Changing Wood Floor Direction for Odd-Shaped Rooms

If you have an odd-shaped room in your home, your flooring contractor might recommend changing the direction of the floor.

Using a transition piece or threshold between the rooms works best in such an instance. The threshold gets installed in the room doorway to ensure no abrupt change in direction.

That said, it’s always better to keep the floor running in the same direction unless you cannot use long continuous hardwood pieces for the flooring.

Using Thresholds and Transition Pieces to Change Direction Between Rooms

You will need to use a transition strip or threshold when changing the direction of your wood flooring between rooms.

Similarly, transition strips are also used when changing floorboard materials between rooms.

A professional contractor will guide you on using the appropriate transition strip or threshold for the room with different floorboard directions.

Put down a narrow wooden strip to point out the threshold where the floor planks change direction. Alternatively, you can put diagonal planks for the transition strip.

You can choose from various hardwood pieces for an elegant and sleek appearance. Ensure it complements the floorboards you use in the primary and adjacent rooms.

Similarly, when using transition strips for an elevated space, always make them visible to ensure safety.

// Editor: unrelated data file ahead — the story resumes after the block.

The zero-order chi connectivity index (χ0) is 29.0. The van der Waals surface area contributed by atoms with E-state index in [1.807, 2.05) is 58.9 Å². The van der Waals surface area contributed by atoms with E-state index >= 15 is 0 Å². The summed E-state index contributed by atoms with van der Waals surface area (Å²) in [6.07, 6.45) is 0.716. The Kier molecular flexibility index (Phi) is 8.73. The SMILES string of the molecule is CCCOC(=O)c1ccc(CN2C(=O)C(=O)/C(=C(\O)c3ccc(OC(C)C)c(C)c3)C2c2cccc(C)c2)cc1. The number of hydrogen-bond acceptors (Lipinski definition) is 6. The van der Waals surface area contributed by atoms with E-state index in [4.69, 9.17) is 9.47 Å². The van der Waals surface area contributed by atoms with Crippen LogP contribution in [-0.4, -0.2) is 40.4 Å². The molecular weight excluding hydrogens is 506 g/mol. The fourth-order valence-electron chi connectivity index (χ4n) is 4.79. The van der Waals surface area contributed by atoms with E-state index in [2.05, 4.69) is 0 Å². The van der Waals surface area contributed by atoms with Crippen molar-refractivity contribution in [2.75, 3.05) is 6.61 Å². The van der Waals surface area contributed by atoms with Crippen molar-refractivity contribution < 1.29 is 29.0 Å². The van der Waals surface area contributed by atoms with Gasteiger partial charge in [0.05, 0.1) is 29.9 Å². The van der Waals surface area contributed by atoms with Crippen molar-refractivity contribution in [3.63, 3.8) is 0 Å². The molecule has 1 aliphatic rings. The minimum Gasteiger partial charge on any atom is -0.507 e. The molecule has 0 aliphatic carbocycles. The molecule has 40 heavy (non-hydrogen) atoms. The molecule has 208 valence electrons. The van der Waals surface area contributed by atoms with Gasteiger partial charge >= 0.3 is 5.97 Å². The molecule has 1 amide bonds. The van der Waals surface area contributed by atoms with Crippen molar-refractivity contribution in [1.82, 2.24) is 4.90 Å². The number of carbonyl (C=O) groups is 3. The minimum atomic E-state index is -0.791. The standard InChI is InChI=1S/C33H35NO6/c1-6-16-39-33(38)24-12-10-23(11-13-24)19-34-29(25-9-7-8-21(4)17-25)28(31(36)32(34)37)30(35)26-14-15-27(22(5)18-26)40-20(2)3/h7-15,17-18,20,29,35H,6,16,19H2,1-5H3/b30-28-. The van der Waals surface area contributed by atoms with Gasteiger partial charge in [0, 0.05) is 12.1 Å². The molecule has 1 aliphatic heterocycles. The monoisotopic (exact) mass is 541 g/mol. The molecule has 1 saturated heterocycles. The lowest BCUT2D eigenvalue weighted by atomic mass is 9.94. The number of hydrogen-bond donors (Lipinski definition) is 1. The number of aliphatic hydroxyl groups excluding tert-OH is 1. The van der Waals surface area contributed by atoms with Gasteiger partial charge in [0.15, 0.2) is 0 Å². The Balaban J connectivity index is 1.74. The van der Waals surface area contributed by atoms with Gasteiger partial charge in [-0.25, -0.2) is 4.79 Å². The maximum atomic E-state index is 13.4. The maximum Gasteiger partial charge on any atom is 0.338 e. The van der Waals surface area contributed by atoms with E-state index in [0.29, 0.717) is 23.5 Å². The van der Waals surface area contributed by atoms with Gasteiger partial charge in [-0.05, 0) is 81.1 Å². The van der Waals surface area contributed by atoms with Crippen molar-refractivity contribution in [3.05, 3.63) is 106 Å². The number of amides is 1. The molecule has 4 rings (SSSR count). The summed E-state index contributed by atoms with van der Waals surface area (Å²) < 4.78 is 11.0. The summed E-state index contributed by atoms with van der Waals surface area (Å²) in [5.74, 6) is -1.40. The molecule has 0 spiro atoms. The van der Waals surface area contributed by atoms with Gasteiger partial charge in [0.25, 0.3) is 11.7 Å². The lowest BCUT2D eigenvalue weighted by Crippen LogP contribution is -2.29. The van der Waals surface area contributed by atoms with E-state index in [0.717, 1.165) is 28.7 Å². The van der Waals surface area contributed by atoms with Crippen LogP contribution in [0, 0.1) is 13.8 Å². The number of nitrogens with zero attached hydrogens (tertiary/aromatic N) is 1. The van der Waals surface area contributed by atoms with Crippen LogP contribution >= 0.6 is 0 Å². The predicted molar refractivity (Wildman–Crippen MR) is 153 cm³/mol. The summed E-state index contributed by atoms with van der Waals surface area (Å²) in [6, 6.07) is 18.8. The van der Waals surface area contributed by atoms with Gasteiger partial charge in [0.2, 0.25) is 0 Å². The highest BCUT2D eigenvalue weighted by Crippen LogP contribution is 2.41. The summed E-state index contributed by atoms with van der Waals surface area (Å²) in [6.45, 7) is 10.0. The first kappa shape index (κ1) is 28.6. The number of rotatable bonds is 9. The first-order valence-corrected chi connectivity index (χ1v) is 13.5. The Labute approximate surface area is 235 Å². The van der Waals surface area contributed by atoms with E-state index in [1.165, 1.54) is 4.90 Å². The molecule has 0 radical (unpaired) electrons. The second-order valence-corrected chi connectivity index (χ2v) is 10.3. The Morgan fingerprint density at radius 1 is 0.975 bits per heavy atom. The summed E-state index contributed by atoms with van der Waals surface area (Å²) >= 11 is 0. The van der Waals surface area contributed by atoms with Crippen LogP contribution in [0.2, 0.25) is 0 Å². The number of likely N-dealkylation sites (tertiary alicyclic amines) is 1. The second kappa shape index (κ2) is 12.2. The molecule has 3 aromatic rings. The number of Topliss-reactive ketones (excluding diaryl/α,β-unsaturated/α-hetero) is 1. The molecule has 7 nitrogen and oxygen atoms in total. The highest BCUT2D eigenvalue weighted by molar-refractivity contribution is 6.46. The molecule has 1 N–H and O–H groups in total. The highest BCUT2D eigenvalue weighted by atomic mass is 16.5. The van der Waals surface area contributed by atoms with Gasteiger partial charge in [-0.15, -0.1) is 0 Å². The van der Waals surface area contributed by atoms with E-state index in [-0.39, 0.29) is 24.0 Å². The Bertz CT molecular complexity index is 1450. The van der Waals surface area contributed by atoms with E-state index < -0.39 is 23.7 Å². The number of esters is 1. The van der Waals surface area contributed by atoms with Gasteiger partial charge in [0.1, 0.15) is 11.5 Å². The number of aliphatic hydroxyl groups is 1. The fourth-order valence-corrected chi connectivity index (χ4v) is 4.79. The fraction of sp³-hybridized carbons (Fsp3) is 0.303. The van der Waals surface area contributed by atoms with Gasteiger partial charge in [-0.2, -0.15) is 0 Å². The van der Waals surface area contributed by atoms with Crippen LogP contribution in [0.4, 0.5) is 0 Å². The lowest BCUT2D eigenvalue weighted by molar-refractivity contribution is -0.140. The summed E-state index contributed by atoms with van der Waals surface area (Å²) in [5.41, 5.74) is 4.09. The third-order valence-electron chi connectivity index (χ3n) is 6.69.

You will want an approaching person to notice the change in floor depth; a seamless transition will keep that from happening.

How to Kay Hardwood Floor From Room to Room?

Ideally, you should have the same style and color of hardwood throughout your home. If the color of the wood changes from room to room, it makes the space appear less organized.

Similarly, changing the direction of wood flooring between rooms isn’t a great idea if you want a cohesive look. The planks should be laid parallel to each other across the rooms’ length.

When laying down plans in a narrow room, do so horizontally to make the room appear bigger.

The hardwood flooring planks are designed to hide the finishing nails and remain connected along the seams.

In Which Direction Should You Lay the Hardwood Floors in a Hallway?

Since a hallway is narrow, it’s best to lay your hardwood floor from the doorway to keep the room from appearing choppy.

If you only have one hallway, keep the hardwood floors along the direction of the longest wall.

Alternatively, if you have two hallways meeting each other, place the hardwood plans in the direction perpendicular to the floor joist along the direction of the long hallway. It will keep the flooring more stable.

The Bottom Line

Changing the direction of wood flooring between rooms only works in specific instances, such as when you have a narrow or oddly-shaped room.

It’s when you can change the floorboard direction to ensure they run along the room’s longest wall. It helps the room appear more open.

Lastly, when installing wooden planks throughout your home, it’s best to install them in a direction perpendicular to the joist to maintain their durability.